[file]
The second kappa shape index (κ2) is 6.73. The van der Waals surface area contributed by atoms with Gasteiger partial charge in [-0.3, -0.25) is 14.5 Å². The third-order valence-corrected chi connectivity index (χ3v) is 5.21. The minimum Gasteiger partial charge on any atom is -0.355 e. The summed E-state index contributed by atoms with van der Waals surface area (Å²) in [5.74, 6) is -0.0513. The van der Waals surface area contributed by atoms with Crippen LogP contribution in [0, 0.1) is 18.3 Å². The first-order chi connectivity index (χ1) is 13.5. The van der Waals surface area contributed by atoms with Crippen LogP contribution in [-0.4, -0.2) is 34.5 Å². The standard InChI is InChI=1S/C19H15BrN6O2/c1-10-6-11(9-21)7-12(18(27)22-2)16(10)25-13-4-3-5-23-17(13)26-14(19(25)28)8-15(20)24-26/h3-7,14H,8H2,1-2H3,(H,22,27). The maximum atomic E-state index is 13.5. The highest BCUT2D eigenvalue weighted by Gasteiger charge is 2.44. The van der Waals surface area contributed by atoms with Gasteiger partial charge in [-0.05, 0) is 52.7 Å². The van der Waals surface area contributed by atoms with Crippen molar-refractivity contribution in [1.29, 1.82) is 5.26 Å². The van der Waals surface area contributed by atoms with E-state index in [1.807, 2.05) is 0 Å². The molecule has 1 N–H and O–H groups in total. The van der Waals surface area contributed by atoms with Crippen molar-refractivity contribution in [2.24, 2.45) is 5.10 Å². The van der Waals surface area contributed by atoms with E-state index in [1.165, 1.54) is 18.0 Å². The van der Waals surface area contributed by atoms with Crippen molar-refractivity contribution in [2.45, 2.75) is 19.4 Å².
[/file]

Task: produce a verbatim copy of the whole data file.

The second kappa shape index (κ2) is 6.73. The van der Waals surface area contributed by atoms with Gasteiger partial charge in [-0.3, -0.25) is 14.5 Å². The third-order valence-corrected chi connectivity index (χ3v) is 5.21. The minimum Gasteiger partial charge on any atom is -0.355 e. The summed E-state index contributed by atoms with van der Waals surface area (Å²) in [5.74, 6) is -0.0513. The van der Waals surface area contributed by atoms with Crippen LogP contribution in [0, 0.1) is 18.3 Å². The first-order chi connectivity index (χ1) is 13.5. The van der Waals surface area contributed by atoms with Crippen LogP contribution in [-0.4, -0.2) is 34.5 Å². The standard InChI is InChI=1S/C19H15BrN6O2/c1-10-6-11(9-21)7-12(18(27)22-2)16(10)25-13-4-3-5-23-17(13)26-14(19(25)28)8-15(20)24-26/h3-7,14H,8H2,1-2H3,(H,22,27). The maximum atomic E-state index is 13.5. The highest BCUT2D eigenvalue weighted by Gasteiger charge is 2.44. The van der Waals surface area contributed by atoms with Gasteiger partial charge in [-0.05, 0) is 52.7 Å². The van der Waals surface area contributed by atoms with Crippen molar-refractivity contribution in [1.29, 1.82) is 5.26 Å². The van der Waals surface area contributed by atoms with E-state index in [1.807, 2.05) is 0 Å². The molecule has 1 N–H and O–H groups in total. The van der Waals surface area contributed by atoms with Crippen molar-refractivity contribution in [2.24, 2.45) is 5.10 Å². The van der Waals surface area contributed by atoms with E-state index in [1.165, 1.54) is 18.0 Å². The van der Waals surface area contributed by atoms with Crippen molar-refractivity contribution in [2.45, 2.75) is 19.4 Å².